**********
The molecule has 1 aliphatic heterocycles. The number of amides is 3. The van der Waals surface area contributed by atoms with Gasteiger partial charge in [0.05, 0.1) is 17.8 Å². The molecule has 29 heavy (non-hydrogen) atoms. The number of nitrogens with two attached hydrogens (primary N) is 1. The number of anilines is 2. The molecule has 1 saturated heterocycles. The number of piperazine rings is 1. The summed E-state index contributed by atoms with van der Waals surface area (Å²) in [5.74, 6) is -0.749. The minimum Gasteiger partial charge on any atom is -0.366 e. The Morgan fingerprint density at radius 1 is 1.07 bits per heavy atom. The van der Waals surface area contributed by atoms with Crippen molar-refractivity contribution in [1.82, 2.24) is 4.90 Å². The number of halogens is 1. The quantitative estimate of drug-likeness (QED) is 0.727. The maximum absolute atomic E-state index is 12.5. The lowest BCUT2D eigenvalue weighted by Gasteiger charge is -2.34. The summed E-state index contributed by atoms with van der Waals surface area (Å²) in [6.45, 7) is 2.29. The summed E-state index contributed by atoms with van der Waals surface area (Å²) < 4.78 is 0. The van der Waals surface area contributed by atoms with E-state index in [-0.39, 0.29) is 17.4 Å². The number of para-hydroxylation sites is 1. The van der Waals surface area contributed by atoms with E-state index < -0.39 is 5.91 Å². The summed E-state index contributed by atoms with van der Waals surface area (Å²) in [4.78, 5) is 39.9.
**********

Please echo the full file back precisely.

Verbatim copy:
The molecule has 1 aliphatic heterocycles. The number of amides is 3. The van der Waals surface area contributed by atoms with Gasteiger partial charge in [0.05, 0.1) is 17.8 Å². The molecule has 29 heavy (non-hydrogen) atoms. The number of nitrogens with two attached hydrogens (primary N) is 1. The number of anilines is 2. The molecule has 1 saturated heterocycles. The number of piperazine rings is 1. The summed E-state index contributed by atoms with van der Waals surface area (Å²) in [5.74, 6) is -0.749. The minimum Gasteiger partial charge on any atom is -0.366 e. The Morgan fingerprint density at radius 1 is 1.07 bits per heavy atom. The van der Waals surface area contributed by atoms with Crippen molar-refractivity contribution in [1.82, 2.24) is 4.90 Å². The number of halogens is 1. The quantitative estimate of drug-likeness (QED) is 0.727. The maximum absolute atomic E-state index is 12.5. The lowest BCUT2D eigenvalue weighted by Gasteiger charge is -2.34. The summed E-state index contributed by atoms with van der Waals surface area (Å²) in [6.45, 7) is 2.29. The summed E-state index contributed by atoms with van der Waals surface area (Å²) < 4.78 is 0. The van der Waals surface area contributed by atoms with E-state index in [-0.39, 0.29) is 17.4 Å². The number of para-hydroxylation sites is 1. The van der Waals surface area contributed by atoms with E-state index < -0.39 is 5.91 Å². The summed E-state index contributed by atoms with van der Waals surface area (Å²) in [4.78, 5) is 39.9.